Neil Young, Official Release Series Volume 4 (Reprise, 2022)
CD: Amazon U.S. / Amazon U.K. / Amazon Canada
LP: Greedy Hand Store
CD/LP 1: Hawks & Doves (Reprise HS 2297, 1980 / ORS 13)
CD/LP 2: Neil Young & Crazy Horse, Re·ac·tor (Reprise HS 2304, 1981 / ORS 14)
CD/LP 3: Neil Young & The Blue Notes, This Note's for You (Reprise 25719, 1988 / ORS 20)
CD/LP 4: Neil Young + The Restless, Eldorado (Reprise 25919 (AUS)/20P2-2651 (Japan), 1989 / ORS 21)
Come on Neil.
A 3-and-half record box set, with a five LP gap between records?
mark schlesinger says
What's. Your problem with free speech, Neil. You used to support it.
You seem to go to great lengths to avoid calling this "Discs 13, 14, 20 & 21" - but that's what it is. Has he announced anything about Discs 15-19? I guess it's too much to ask to stick to the damn chronology, but we've certainly come to expect the unexpected...
There were just four Geffen albums, right? So, are we to expect "Freedom" to be #19? And, does it make any sense to have "Eldorado" and "Freedom" in separate boxes?
Oh, Neil. I'm not sure I would've started this journey if I'd thought it was going to take 10 years (and counting) only to go off the rails like this.
Michael Fortes says
There were five Geffen albums — Trans, Everybody’s Rockin’, Old Ways, Landing on Water, and Life. So, Freedom would be #22 by that count, which makes sense since Freedom was released after Eldorado.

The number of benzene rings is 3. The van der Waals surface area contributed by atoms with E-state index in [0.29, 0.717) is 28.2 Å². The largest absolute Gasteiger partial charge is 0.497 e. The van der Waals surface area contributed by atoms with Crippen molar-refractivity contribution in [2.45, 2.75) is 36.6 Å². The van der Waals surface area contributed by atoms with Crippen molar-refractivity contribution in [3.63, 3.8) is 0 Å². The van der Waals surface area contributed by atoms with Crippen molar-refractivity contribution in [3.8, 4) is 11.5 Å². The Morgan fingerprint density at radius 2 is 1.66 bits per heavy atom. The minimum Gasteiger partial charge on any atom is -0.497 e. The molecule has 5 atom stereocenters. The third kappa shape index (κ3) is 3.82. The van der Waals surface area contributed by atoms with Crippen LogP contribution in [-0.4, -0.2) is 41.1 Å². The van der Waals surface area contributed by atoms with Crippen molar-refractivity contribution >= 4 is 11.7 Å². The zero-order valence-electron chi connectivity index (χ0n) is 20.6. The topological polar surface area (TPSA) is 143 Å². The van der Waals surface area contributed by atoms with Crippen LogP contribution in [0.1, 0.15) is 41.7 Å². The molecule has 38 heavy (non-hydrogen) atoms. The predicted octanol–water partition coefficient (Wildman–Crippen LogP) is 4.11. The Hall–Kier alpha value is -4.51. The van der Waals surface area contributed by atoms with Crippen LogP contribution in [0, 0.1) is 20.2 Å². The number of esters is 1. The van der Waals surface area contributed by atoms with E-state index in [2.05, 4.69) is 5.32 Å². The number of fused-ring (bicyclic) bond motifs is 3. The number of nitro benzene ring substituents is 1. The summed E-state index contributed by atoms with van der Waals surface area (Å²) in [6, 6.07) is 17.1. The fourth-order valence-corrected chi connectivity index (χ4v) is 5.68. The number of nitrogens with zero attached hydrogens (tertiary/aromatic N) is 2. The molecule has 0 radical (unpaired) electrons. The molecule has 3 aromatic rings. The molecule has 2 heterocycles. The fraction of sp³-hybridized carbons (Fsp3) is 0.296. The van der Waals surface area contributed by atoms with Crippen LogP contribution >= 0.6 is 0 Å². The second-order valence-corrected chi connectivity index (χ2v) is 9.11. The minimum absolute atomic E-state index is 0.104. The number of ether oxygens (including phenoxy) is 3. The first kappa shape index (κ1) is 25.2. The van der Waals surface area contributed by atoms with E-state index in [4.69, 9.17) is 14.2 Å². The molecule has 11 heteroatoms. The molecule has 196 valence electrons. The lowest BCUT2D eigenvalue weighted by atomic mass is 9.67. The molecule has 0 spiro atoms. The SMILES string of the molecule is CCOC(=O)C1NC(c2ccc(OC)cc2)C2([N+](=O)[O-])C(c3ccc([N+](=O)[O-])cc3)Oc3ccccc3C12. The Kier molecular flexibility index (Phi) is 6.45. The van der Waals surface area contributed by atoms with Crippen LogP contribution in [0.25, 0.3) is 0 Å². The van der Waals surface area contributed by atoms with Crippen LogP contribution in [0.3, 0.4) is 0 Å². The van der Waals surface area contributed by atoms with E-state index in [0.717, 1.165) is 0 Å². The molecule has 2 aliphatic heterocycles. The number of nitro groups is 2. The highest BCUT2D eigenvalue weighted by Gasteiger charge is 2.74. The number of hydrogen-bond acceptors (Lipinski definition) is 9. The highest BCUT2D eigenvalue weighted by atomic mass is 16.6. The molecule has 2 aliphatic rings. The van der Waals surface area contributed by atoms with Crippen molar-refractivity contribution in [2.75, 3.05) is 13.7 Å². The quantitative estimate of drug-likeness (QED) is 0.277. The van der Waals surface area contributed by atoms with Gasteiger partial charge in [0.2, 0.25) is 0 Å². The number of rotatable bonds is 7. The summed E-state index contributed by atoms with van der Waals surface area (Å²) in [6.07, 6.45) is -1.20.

I can only imagine that trying to work with Universal on incorporating the Geffen albums into this series is probably somewhat challenging since Neil didn’t have the greatest relationship with Geffen way back when.
I totally understand people wanting the actual discs, and that is the raison d’être of The Second Disc, but I thought I would share my personal experience anyway. I finally let it all go and subscribed to the Neil Young Archives about a year ago. Life has been way easier since then, because literally everything from his career shows up in the archives quickly, in superb quality and in the correct chronology. And the very reasonable annual fee is less than I was spending on Neil releases every year. The best part might be that I no longer have to wince every time he makes an oddball release decision.
Michael Grabowski says
i think that neil has total disregard for his fan base. his releasing of anything he wants ( awful cover art,sub par songs.etc) has some what annoyed his die hard fans. doesnt he care? i think that he does not. thses is nothing new here to the collector.
Can I weigh back in with (another) complaint besides the ridiculous nonsequential nature of this release?
Young changed the physical format of the packaging. It's clearly cheaper and flimsier (and smaller!) than the previous volumes, which were noticeably cheaper than the first volume - which was about as deluxe as a cardboard package can be.
And, the mastering is identical to previous standalone NYA releases. I seriously regret going down this path...